By Noah Petersen

Over the weekend, thousands flocked to an enormous tent and lawn in Williamsburg to eat, drink, listen to music and stay dry — if possible.

The third annual Funhouse Fest presented by the Virginia Arts Festival was held Friday and Saturday on the lawn of the Art Museums of Colonial Williamsburg.

Saturday’s lineup included Deva Mahal, Angela on the Arts, The Wood Brothers, Gibb Droll, Amos Lee, Chris Forsyth, and Bruce Hornsby performing alongside the Virginia Symphony Orchestra.

Together, the musicians formed an eclectic collage of folk, singer-songwriter Americana, blues, country and classical.

Thunderstorms interrupted Hornsby and the Noisemakers mid-set about 8 p.m. Friday, forcing the audience to evacuate and return later for headliner Alison Krauss to take the stage about 9:30 p.m.

When gates opened Saturday, the sun was playing peekaboo behind dark clouds. It then alternated blue skies and light showers.

Alli Pereira, the Virginia Arts Festival public relations manager, said, “I’m always praying to the weather gods.”

Williamsburg Fire Chief Pat Dent said the event staff watches the weather throughout the the event.

“I don’t have any superstitions, really, it’s just about safety,” he said.

Staff checked mobile weather apps multiple times each hour and spoke with the National Weather Service station in Wakefield every 30 minutes.

Dent said it isn’t the rain they were worried about as much as the lightning. Sweating in the humidity, he’d already given up on staying dry.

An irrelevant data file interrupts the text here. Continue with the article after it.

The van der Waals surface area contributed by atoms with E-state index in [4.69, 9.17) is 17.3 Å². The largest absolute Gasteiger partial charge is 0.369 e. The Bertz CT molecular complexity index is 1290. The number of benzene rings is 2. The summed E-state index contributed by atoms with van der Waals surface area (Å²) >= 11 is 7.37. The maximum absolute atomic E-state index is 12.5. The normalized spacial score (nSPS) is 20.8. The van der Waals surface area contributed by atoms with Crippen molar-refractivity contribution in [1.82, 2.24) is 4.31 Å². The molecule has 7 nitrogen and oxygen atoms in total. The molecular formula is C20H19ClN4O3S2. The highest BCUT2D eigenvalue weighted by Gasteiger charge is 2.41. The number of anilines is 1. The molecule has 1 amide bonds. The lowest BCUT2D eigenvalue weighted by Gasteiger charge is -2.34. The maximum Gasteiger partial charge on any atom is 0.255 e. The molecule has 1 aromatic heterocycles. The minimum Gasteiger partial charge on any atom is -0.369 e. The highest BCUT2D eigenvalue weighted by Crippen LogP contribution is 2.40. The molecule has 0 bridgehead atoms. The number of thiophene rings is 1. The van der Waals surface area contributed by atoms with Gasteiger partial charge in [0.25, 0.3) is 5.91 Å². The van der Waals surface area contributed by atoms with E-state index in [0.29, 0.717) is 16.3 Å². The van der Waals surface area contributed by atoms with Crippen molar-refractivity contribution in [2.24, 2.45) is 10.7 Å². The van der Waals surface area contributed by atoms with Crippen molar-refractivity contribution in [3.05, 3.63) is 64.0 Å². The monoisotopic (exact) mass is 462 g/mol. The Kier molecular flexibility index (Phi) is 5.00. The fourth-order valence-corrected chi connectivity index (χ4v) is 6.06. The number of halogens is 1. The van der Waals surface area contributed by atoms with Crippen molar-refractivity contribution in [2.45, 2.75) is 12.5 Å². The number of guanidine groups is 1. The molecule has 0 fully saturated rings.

Around 3:45 p.m., the rain picked up.

Some who brought their own chairs camped out under magnolia trees. Some, like attendant Anne Williams, just got wet.

In her own rainbow beach chair 10 feet from the main tent, Williams sat draped under a blue raincoat.

Umbrellas were not allowed in the venue, so many ponchos were spotted.

Trucks and tents selling local food and craft beer crowded Francis Street at the venue.

Lounging in a baseball cap and tie-dye shirt, chef Jim Kennedy of the food truck Foodatude pointed to a cheese-filled hot dog in his hand.

“Sometimes, people just like the simple things,” he said.

Alewerks Brewing Company served their exclusive American pale ale, called the Noisemaker for Hornsby’s band, at the festival.

Sitting the merchandise tent, among hats, koozies, T-shirts and tapestries, staff member Jo Manley said everything they were selling was cool, but the $5 drink ticket was the hottest item.

On her first visit to Williamsburg, opening act Deva Mahal said she wasn’t ready for the heat.

Peering into her closet earlier, she said she thought, “What can I wear that’s next to nothing, but isn’t, you know, rude?”

Mahal settled on a black tanktop, brown skirt, and a flowing, pink and green kimono-like sweater.

In front of a fan at first, Mahal began to dance across the stage — despite the heat.

After each song, she reached for a bottle of water.

“It’s so hot,” Mahal said.